This inquiry resurfaces repeatedly, and truth be told, the response to this query has undergone modification in recent times due to the implementation of new legislation that impacts a homeowner’s actions when vending their property via a rent-to-own contract.
One of the significant advantages of owning a house is the potential to build equity as you make payments and reduce the mortgage balance.
It’s important for homeowners to realize that during the first five years, and even beyond, a large portion of their mortgage payments will be allocated towards paying off interest, with only a small percentage going towards building equity and reducing the principal balance. This is a crucial aspect that is often overlooked.
On the other hand, during the latter part of the mortgage payment period, a significant portion of the payment goes towards paying off the principal, which results in the accumulation of a considerable amount of equity.
So how does it work with a rent to own agreement?
In Florida, there exist different types of arrangements that one can opt for when choosing to lease a property with an option to purchase it. However, the most prevalent arrangement entails the following steps:
- First, you identify a rent-to-own house that appeals to you and submit an application.
- Once your application is accepted, you and the property owner will agree on several terms, including the monthly rental amount, a “move-in” fee, which essentially covers the privilege of having the opportunity to purchase the property later, and the purchase price at the end of the rental agreement if you choose to buy it.
- Upon taking occupancy, it is of paramount importance to ensure that the monthly rental payment is submitted punctually and that the property’s maintenance is diligently upheld, as there exists the possibility of eventual ownership.
In the past, when lease options or rent to own agreements were prevalent, The proprietors were bestowed with the autonomy to allocate a fraction of the periodic rental disbursement as an antecedent installment towards the final acquisition valuation. This type of arrangement proved to be mutually beneficial for both the tenant buyers and homeowners. It allowed the tenant buyers to accumulate funds towards the purchase of the property each month they fulfilled the payment obligation, while enabling the homeowners to sell the property more frequently upon completion of the rent-to-own contract, as the tenant had some equity in the agreement.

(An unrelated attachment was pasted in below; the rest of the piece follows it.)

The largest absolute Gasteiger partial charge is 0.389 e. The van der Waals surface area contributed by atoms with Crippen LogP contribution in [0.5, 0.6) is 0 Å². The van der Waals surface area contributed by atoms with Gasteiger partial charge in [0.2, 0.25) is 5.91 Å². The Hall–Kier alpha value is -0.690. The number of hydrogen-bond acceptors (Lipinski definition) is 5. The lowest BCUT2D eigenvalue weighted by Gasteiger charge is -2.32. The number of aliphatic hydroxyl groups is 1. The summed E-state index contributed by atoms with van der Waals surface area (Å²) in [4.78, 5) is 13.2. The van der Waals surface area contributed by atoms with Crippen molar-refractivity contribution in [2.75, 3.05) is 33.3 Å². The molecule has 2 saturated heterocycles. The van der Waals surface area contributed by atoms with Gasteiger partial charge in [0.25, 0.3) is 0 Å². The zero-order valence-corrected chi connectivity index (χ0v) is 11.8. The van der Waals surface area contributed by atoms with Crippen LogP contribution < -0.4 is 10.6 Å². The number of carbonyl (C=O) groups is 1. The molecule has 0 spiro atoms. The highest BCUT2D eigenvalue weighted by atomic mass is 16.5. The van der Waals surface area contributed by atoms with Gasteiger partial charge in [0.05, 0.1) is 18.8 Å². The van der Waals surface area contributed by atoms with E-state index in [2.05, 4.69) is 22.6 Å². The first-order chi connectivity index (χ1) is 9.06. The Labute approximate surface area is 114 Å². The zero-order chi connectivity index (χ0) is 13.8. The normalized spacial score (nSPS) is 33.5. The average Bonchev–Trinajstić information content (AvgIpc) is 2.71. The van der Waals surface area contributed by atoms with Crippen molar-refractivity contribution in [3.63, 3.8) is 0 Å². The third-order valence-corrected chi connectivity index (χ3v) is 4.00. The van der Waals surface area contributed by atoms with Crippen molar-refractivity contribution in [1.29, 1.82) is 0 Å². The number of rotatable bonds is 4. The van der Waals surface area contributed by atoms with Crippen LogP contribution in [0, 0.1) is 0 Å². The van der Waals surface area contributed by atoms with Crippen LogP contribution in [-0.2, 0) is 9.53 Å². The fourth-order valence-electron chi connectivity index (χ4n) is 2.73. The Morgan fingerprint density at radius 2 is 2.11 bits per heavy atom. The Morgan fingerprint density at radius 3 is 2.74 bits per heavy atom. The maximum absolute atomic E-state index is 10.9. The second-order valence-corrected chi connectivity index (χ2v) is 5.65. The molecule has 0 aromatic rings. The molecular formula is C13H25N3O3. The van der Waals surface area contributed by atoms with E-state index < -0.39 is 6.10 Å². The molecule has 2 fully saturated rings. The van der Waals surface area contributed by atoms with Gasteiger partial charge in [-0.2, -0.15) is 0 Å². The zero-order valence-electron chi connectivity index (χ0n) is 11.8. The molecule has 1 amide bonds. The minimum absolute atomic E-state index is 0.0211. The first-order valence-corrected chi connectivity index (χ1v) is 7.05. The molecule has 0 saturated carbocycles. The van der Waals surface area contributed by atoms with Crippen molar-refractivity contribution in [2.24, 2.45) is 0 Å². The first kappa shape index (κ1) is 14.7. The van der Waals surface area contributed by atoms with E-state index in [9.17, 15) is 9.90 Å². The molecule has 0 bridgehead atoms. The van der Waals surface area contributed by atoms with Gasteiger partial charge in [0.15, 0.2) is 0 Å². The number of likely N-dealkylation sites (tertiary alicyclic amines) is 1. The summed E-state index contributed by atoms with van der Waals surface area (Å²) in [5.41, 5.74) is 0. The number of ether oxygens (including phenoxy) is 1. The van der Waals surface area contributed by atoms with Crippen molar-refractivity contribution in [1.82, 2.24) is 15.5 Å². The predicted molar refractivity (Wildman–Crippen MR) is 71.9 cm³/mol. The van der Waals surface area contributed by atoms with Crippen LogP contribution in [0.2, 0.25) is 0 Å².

However, in recent times, a legislation named the Dodd Frank Act was enacted in Washington D.C. that has imposed limitations on rent to own programs. As a consequence, the utilization of rental payments towards the final purchase of the home has been curtailed.
But There Is Still Opportunity To Earn Equity With A Rent To Own Contract
One of the great benefits of renting to own a Florida house is that you get the ability to have the home seller agree to sell you the house for a price you agree upon today.
The notable aspect of this arrangement is that if the market experiences a significant upturn during your rental period, resulting in a substantial increase in the property’s value, the landlord is not permitted to increase the rental price.
Consequently, should the value of the property increase beyond the initial purchase price during the term of your tenancy, the excess amount is deemed as your vested interest or equity. This portion may be utilized towards the eventual acquisition of the property.
Now, is there a guarantee that the value of the home will go up and you’ll earn equity?
While negotiating the terms of the rent-to-own agreement, it is essential to conduct proper research and ensure that the purchase option price is based on the potential for the house’s value to appreciate in the area, even though it may not be mandatory.
As we wrap up this article, you may be wondering if buying the house at the end of the rental term is mandatory.
The answer is no. In the event that you opt out or find yourself unable to acquire the property upon completion of the rent-to-own arrangement, you may choose to continue leasing if the landlord permits, or vacate the premises altogether. It is important to note that you are not obligated to purchase the property. Nonetheless, the vendor is obligated to sell you the dwelling at the pre-agreed price, provided that you have adhered to the contractual stipulations, including but not limited to timely payment and compliance with the rental agreement terms to avoid eviction.
If you’re looking to get more info about our local Florida Rent To Own Homes Program… simply give us a phone call at (786) 904-1444 or fill out the form on this website to see our current LIST OF AVAILABLE RENT TO OWN HOMES here >>